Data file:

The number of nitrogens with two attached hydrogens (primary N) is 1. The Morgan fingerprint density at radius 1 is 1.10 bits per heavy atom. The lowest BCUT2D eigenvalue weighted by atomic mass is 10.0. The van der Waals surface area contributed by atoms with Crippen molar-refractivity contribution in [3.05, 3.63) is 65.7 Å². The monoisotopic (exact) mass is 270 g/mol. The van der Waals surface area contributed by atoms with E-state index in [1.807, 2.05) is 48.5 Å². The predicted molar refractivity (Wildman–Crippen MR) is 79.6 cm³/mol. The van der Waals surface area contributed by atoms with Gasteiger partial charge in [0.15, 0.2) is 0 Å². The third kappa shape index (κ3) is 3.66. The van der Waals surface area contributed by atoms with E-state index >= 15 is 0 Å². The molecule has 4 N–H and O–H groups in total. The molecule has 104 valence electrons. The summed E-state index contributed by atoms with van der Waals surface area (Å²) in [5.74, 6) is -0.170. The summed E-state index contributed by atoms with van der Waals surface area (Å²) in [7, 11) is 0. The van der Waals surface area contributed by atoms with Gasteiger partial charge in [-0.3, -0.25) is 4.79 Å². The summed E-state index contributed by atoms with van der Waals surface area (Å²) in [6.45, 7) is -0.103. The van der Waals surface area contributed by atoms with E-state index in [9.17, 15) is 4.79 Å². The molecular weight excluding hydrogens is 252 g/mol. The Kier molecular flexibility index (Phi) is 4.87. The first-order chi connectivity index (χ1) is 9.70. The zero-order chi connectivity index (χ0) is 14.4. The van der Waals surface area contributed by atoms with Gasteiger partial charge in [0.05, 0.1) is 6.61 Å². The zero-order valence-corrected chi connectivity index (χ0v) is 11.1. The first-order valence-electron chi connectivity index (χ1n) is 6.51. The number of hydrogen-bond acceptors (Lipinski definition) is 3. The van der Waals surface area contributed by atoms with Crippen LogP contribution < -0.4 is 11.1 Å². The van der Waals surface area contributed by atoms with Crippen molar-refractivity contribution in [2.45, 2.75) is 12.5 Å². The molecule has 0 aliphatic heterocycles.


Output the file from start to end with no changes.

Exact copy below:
The number of nitrogens with two attached hydrogens (primary N) is 1. The Morgan fingerprint density at radius 1 is 1.10 bits per heavy atom. The lowest BCUT2D eigenvalue weighted by atomic mass is 10.0. The van der Waals surface area contributed by atoms with Crippen molar-refractivity contribution in [3.05, 3.63) is 65.7 Å². The monoisotopic (exact) mass is 270 g/mol. The van der Waals surface area contributed by atoms with E-state index in [1.807, 2.05) is 48.5 Å². The predicted molar refractivity (Wildman–Crippen MR) is 79.6 cm³/mol. The van der Waals surface area contributed by atoms with Gasteiger partial charge in [0.15, 0.2) is 0 Å². The third kappa shape index (κ3) is 3.66. The van der Waals surface area contributed by atoms with E-state index >= 15 is 0 Å². The molecule has 4 N–H and O–H groups in total. The molecule has 104 valence electrons. The summed E-state index contributed by atoms with van der Waals surface area (Å²) in [5.74, 6) is -0.170. The summed E-state index contributed by atoms with van der Waals surface area (Å²) in [7, 11) is 0. The van der Waals surface area contributed by atoms with Gasteiger partial charge in [-0.3, -0.25) is 4.79 Å². The summed E-state index contributed by atoms with van der Waals surface area (Å²) in [6.45, 7) is -0.103. The van der Waals surface area contributed by atoms with E-state index in [9.17, 15) is 4.79 Å². The molecular weight excluding hydrogens is 252 g/mol. The Kier molecular flexibility index (Phi) is 4.87. The first-order chi connectivity index (χ1) is 9.70. The zero-order chi connectivity index (χ0) is 14.4. The van der Waals surface area contributed by atoms with Gasteiger partial charge in [0.05, 0.1) is 6.61 Å². The zero-order valence-corrected chi connectivity index (χ0v) is 11.1. The first-order valence-electron chi connectivity index (χ1n) is 6.51. The number of hydrogen-bond acceptors (Lipinski definition) is 3. The van der Waals surface area contributed by atoms with Crippen LogP contribution < -0.4 is 11.1 Å². The van der Waals surface area contributed by atoms with Crippen molar-refractivity contribution in [2.45, 2.75) is 12.5 Å². The molecule has 0 aliphatic heterocycles.